37. 37. Illustration of the partnership in DONet (origin node: A)
  38. 38.  A sliding window of 120-segment can effectively represent the buffer map of node. Using 120 bits to record a BM, with bit 1 indicating that a segment is available and 0 otherwise.
  39. 39. Problem: From which partner to fetch which data segment ? Constraints  Data availability  Playback deadline  Heterogeneous partner bandwidth This problem is a variation of the Parallel machine scheduling  NP-hard problem  The situation will become worse in a highly dynamic environment  Resort a simple heuristic of fast response time
  40. 40.
  41. 41.  For each expected Set i  Check availability at partners  If i exists Supplier  update the deadline [Prtnerj,Seti] Setk Setk+1 Setk+2 Setk+3 … Setk Setk+1 Setk+2 Setk+3 … Prtnra 11sec 13sec 17sec 14sec Prtnrb 7sec 7sec Prtnrc 19sec Prtnrd 8sec 15sec Prtnre 32sec Prtnrf 11sec Prtnrg 8sec
  42. 42.  Supplier Setk Prtnra Setk+1 Setk+2 Setk+3 … Setk Setk+1 Setk+2 Setk+3 … … Setk Setk+1 Setk+2 Setk+3 …Prtnra 11sec 13sec 17sec 14sec Prtnra 11sec 10sec 14sec 11secPrtnrb 7sec 7sec Prtnrb 7sec 7secPrtnrc 19sec Prtnrc 19secPrtnrd 8sec 15sec Prtnrd 8sec 15secPrtnre 32sec Prtnre 32secPrtnrf 11sec Prtnrf 11secPrtnrg 8sec Prtnrg 8sec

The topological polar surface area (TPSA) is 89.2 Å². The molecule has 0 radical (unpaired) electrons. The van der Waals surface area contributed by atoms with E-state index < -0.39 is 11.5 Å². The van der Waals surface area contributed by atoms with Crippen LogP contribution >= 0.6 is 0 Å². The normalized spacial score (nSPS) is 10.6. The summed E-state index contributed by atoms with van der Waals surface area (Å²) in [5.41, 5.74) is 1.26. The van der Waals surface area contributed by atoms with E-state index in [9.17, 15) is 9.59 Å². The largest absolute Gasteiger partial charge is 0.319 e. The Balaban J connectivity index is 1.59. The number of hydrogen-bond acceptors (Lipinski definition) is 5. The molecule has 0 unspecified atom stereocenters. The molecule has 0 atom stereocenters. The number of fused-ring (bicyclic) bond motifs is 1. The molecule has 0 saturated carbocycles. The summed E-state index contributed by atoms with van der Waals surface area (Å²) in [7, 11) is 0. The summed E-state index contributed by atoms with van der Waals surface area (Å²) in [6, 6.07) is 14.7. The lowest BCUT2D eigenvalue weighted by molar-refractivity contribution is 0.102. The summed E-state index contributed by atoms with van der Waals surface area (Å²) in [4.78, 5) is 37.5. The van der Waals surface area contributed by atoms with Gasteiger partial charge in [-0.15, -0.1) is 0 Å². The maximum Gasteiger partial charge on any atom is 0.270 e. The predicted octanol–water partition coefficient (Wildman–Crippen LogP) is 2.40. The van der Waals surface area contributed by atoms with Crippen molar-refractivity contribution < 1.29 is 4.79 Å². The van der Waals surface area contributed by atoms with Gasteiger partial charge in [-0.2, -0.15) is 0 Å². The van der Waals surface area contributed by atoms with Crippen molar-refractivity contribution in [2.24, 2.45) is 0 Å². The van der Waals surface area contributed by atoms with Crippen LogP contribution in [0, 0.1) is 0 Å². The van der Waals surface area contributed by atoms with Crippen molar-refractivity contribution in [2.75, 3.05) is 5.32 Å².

43. 43.  Supplier Setk Prtnra Setk+1 Prtnrd Setk+2 Setk+3 … Setk Setk+1 Setk+2 Setk+3 … … Setk Setk+1 Setk+2 Setk+3 …Prtnra 11sec 10sec 14sec 11sec Prtnra 11sec 10sec 14sec 11secPrtnrb 7sec 7sec Prtnrb 7sec 7secPrtnrc 19sec Prtnrc 19secPrtnrd 8sec 15sec Prtnrd 8sec 10secPrtnre 32sec Prtnre 32secPrtnrf 11sec Prtnrf 11secPrtnrg 8sec Prtnrg 8sec
  44. 44.  Supplier Setk Prtnra Setk+1 Prtnrd Setk+2 Prtnra Setk+3 … Setk Setk+1 Setk+2 Setk+3 … … Setk Setk+1 Setk+2 Setk+3 …Prtnra 11sec 10sec 14sec 11sec Prtnra 11sec 10sec 14sec 5secPrtnrb 7sec 7sec Prtnrb 7sec 7secPrtnrc 19sec Prtnrc 19secPrtnrd 8sec 10sec Prtnrd 8sec 10secPrtnre 32sec Prtnre 32secPrtnrf 11sec Prtnrf 11secPrtnrg 8sec Prtnrg 8sec
  45. 45.  Supplier Setk Prtnra Setk+1 Prtnrd Setk+2 Prtnra Setk+3 Prtnrf … Setk Setk+1 Setk+2 Setk+3 … … Setk Setk+1 Setk+2 Setk+3 …Prtnra 11sec 10sec 14sec 5sec Prtnra 11sec 10sec 14sec 5secPrtnrb 7sec 7sec Prtnrb 7sec 7secPrtnrc 19sec Prtnrc 19secPrtnrd 8sec 10sec Prtnrd 8sec 10secPrtnre 32sec Prtnre 32secPrtnrf 11sec Prtnrf 11secPrtnrg 8sec Prtnrg 8sec